Marc Dion: I Know Some Tough Guys (Creators Syndicate)
So, I told her, "I know some tough guys. My buddy Ray, he owns a lotta guns, ya know. Lives in a house out in the 'burbs and he reads sniper magazines.
Froma Harrop: When Death Sneaks Up on the Young and Successful (Creators Syndicate)
Their default is to assume they have 20, 40, 50 years left - and who's thinking that far ahead? People who've received dire diagnoses, or those close to them, know otherwise.
Froma Harrop: Obamacare Under President Hillary Clinton (Creators Syndicate)
Notably few Republicans these days call for repealing Obamacare without a replacement. A fully fleshed-out alternative would be most appreciated. Clinton remains intent on keeping and making it better. Happily, the likelihood of her being in charge is rising. Health care mechanics is Clinton's specialty, and that's more good news for Obamacare.
Lenore Skenazy: Pokemon Predator Panic (Creators Syndicate)
"Stranger danger" sounds like a huge threat, but the FBI stats on children abducted for nefarious purposes show exactly what percent were snatched by registered sex offenders? In 2009: Zero. And in 2010, it was less than 1 percent. Even the group that put the missing kids' pictures on the milk cartons, the National Center for Missing and Exploited Children, has labeled stranger danger a "myth we have been trying to debunk."
Michael Moore: 5 Ways To Make Sure Trump Loses (Huffington Post)
Please do not think for a second this election is over or in the bag. There are three long months to go. If you think that all we have to do is just let Trump keep shooting himself in the head - that "Trump will beat Trump" and the rest of us just have to sit back and watch with glee - well, you are playing with fire. And you're looking for a way to get out of doing any work.
Michael Moore: An Open Letter to Ivanka Trump from Michael Moore: 'Your Dad Is Not Well'(AlterNet)
It's time for an intervention.
Cole Delbyck: Natalie Maines Calls Out Country Music's Hypocrisy For Supporting Trump (Huffington Post)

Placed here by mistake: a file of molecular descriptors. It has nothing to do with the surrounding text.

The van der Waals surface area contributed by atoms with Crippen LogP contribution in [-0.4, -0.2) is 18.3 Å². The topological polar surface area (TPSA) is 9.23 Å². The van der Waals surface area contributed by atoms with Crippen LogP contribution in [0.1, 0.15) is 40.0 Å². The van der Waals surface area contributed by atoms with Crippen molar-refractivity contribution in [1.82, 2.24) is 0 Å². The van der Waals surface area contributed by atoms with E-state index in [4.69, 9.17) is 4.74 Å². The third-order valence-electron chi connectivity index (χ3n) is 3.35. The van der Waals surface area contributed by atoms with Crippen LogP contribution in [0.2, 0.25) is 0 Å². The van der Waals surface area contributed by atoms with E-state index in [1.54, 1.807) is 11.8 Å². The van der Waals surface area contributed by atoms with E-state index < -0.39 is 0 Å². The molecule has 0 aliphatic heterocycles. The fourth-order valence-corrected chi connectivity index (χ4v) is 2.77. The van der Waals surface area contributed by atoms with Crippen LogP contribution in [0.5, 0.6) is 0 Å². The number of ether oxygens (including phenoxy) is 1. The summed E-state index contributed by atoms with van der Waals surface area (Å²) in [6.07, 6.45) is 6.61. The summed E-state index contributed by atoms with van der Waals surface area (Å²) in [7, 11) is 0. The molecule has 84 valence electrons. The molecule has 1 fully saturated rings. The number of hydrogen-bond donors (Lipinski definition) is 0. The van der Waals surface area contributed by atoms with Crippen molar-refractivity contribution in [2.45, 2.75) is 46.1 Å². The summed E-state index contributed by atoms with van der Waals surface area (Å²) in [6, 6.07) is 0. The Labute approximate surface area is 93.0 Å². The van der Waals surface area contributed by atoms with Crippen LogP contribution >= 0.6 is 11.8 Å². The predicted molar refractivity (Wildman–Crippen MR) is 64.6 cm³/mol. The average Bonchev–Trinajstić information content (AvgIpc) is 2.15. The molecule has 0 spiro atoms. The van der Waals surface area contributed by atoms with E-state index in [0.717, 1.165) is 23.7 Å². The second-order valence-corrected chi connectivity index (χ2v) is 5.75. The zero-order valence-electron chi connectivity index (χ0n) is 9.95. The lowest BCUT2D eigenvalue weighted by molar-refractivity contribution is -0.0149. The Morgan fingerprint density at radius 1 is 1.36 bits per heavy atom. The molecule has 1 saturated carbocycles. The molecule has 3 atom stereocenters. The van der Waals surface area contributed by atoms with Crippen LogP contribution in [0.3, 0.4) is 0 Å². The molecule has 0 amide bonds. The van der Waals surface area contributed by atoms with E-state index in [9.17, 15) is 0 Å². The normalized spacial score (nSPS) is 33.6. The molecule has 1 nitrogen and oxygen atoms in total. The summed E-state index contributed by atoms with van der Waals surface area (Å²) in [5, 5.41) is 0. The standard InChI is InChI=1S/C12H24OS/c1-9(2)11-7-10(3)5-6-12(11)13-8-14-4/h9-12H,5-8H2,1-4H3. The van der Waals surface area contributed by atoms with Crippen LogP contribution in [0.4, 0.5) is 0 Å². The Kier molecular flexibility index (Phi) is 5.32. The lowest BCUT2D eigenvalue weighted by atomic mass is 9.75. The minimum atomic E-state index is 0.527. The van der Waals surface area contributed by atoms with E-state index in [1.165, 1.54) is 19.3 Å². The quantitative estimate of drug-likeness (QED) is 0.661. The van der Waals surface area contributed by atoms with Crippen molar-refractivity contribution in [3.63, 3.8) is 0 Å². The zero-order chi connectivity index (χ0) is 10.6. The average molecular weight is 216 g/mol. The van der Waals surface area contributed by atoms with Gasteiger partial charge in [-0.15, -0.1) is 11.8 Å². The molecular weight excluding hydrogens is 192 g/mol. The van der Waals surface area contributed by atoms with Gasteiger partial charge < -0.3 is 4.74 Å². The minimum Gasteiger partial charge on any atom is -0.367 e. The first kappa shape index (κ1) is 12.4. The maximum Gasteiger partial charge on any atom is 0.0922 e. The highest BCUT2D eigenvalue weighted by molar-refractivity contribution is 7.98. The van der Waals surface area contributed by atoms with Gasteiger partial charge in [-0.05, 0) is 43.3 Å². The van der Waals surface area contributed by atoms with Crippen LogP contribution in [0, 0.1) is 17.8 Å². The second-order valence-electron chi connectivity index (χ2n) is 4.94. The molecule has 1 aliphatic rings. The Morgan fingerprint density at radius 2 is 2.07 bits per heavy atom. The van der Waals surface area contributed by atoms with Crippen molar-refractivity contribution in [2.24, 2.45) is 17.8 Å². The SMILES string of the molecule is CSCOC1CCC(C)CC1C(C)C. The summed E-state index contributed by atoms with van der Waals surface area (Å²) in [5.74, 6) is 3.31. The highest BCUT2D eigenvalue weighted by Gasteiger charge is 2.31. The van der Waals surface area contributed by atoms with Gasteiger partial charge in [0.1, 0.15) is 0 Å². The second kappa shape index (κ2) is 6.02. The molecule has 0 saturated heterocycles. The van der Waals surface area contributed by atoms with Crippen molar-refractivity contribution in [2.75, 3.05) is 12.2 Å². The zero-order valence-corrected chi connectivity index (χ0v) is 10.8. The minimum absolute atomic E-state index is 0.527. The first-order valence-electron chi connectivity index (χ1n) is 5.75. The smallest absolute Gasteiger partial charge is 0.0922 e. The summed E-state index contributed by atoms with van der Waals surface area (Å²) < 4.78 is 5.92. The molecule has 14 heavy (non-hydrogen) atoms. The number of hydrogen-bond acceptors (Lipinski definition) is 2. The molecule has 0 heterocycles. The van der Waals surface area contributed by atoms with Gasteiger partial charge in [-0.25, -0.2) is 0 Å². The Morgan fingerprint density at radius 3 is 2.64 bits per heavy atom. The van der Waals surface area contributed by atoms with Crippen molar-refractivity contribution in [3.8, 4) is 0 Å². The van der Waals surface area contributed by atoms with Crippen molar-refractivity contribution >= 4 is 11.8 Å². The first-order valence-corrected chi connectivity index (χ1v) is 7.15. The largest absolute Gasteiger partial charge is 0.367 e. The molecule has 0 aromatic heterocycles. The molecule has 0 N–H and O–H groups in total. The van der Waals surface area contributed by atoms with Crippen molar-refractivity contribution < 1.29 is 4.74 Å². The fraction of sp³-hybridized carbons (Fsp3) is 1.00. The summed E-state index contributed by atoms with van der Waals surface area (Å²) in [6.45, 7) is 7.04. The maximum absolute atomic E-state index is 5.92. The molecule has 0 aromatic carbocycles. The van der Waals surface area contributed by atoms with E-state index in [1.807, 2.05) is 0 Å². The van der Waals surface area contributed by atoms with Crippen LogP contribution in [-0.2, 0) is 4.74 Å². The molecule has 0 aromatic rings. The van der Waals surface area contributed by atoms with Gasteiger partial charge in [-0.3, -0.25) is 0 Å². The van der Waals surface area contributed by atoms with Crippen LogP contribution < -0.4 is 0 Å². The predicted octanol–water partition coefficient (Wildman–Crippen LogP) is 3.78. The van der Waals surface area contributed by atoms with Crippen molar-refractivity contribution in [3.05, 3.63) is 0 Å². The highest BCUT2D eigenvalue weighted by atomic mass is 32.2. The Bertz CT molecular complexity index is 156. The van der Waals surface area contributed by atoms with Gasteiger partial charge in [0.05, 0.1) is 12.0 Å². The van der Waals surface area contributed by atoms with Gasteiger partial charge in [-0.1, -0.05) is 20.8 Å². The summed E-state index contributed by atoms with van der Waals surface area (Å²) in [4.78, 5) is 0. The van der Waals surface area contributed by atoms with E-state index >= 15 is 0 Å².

The industry reacted to the Dixie Chicks much differently in 2003.
David Bruce's Amazon Author Page
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Michelle in AZ
Many People Are Saying
The article at the link below is HUGE! And so funny!
We are all only temporarily able bodied.
from Marc Perkel
from that Mad Cat, JD
A SARCASTIC NUCLEAR ATTACK!
"THE FUTURE BELONGS TO THE OPTIMISTS"
"IS THIS A SICK JOKE?"
THE FIX IS IN!
"THE PERFECT AVATAR OF THE EFFORT."
IT ISN'T NEWS!
Visit JD's site - Kitty Litter Music
In The Chaos Household
Back to too hot to cook in the house.
Compares Lumpy To Travis Bickle
Robert De Niro
Robert De Niro says Donald Trump is like the main character of the legendary 1976 movie "Taxi Driver," the mentally disturbed Travis Bickle.
"What he has been saying is totally crazy, ridiculous, stuff that shouldn't be even ... he is totally nuts," De Niro said during a question and answer session at the Sarajevo Film Festival.
When the moderator asked De Niro to elaborate on Bickle's mental illness, the first thing that seemed to have crossed the actor's mind was the Republican candidate.
"One of the things to me was just the irony at the end, he (Bickle) is back driving a cab, celebrated, which is kind of relevant in some way today too," De Niro said.
"People like Donald Trump who shouldn't be where he is so ... God help us," De Niro said.
Sarajevans responded with a frantic applause.
Robert De Niro
First-Ever Growers' Fair
People flocked to Oregon's first-ever marijuana growers' fair on Saturday where a competition for best pot plants will be held, with the winning entries to be displayed at the Oregon State Fair.
The inaugural two-day event being held in an exhibition hall on the Oregon State Fairgrounds underscores how the once-illicit marijuana industry is starting to go mainstream in Oregon, one of four states to have legalized recreational marijuana use, along with Washington, D.C.